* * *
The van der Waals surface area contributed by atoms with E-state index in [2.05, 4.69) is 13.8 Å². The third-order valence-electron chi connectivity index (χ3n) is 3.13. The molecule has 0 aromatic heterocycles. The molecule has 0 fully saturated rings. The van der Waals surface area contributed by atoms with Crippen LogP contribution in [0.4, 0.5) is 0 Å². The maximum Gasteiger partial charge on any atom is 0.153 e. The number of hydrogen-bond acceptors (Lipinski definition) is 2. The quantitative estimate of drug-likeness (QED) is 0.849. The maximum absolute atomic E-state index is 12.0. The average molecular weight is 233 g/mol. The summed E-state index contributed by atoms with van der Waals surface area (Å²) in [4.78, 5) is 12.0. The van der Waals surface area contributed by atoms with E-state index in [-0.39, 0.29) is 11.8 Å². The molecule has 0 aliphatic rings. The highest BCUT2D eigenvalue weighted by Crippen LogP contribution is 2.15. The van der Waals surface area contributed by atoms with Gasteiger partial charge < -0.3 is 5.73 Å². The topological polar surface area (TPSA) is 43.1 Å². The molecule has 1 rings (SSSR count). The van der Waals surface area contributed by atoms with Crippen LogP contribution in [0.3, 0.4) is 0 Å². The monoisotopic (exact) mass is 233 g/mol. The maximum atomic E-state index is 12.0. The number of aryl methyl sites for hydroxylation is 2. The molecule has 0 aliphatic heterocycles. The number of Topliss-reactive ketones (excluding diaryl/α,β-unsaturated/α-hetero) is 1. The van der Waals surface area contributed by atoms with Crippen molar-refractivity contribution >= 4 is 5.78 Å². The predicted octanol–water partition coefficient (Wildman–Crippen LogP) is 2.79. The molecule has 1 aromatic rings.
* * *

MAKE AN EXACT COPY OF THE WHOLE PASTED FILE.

The van der Waals surface area contributed by atoms with E-state index in [2.05, 4.69) is 13.8 Å². The third-order valence-electron chi connectivity index (χ3n) is 3.13. The molecule has 0 aromatic heterocycles. The molecule has 0 fully saturated rings. The van der Waals surface area contributed by atoms with Crippen LogP contribution in [0.4, 0.5) is 0 Å². The maximum Gasteiger partial charge on any atom is 0.153 e. The number of hydrogen-bond acceptors (Lipinski definition) is 2. The quantitative estimate of drug-likeness (QED) is 0.849. The maximum absolute atomic E-state index is 12.0. The average molecular weight is 233 g/mol. The summed E-state index contributed by atoms with van der Waals surface area (Å²) in [4.78, 5) is 12.0. The van der Waals surface area contributed by atoms with E-state index in [-0.39, 0.29) is 11.8 Å². The molecule has 0 aliphatic rings. The highest BCUT2D eigenvalue weighted by Crippen LogP contribution is 2.15. The van der Waals surface area contributed by atoms with Gasteiger partial charge < -0.3 is 5.73 Å². The topological polar surface area (TPSA) is 43.1 Å². The molecule has 1 rings (SSSR count). The van der Waals surface area contributed by atoms with Crippen LogP contribution in [0.3, 0.4) is 0 Å². The monoisotopic (exact) mass is 233 g/mol. The maximum atomic E-state index is 12.0. The number of aryl methyl sites for hydroxylation is 2. The molecule has 0 aliphatic heterocycles. The number of Topliss-reactive ketones (excluding diaryl/α,β-unsaturated/α-hetero) is 1. The van der Waals surface area contributed by atoms with Crippen molar-refractivity contribution >= 4 is 5.78 Å². The predicted octanol–water partition coefficient (Wildman–Crippen LogP) is 2.79. The molecule has 1 aromatic rings.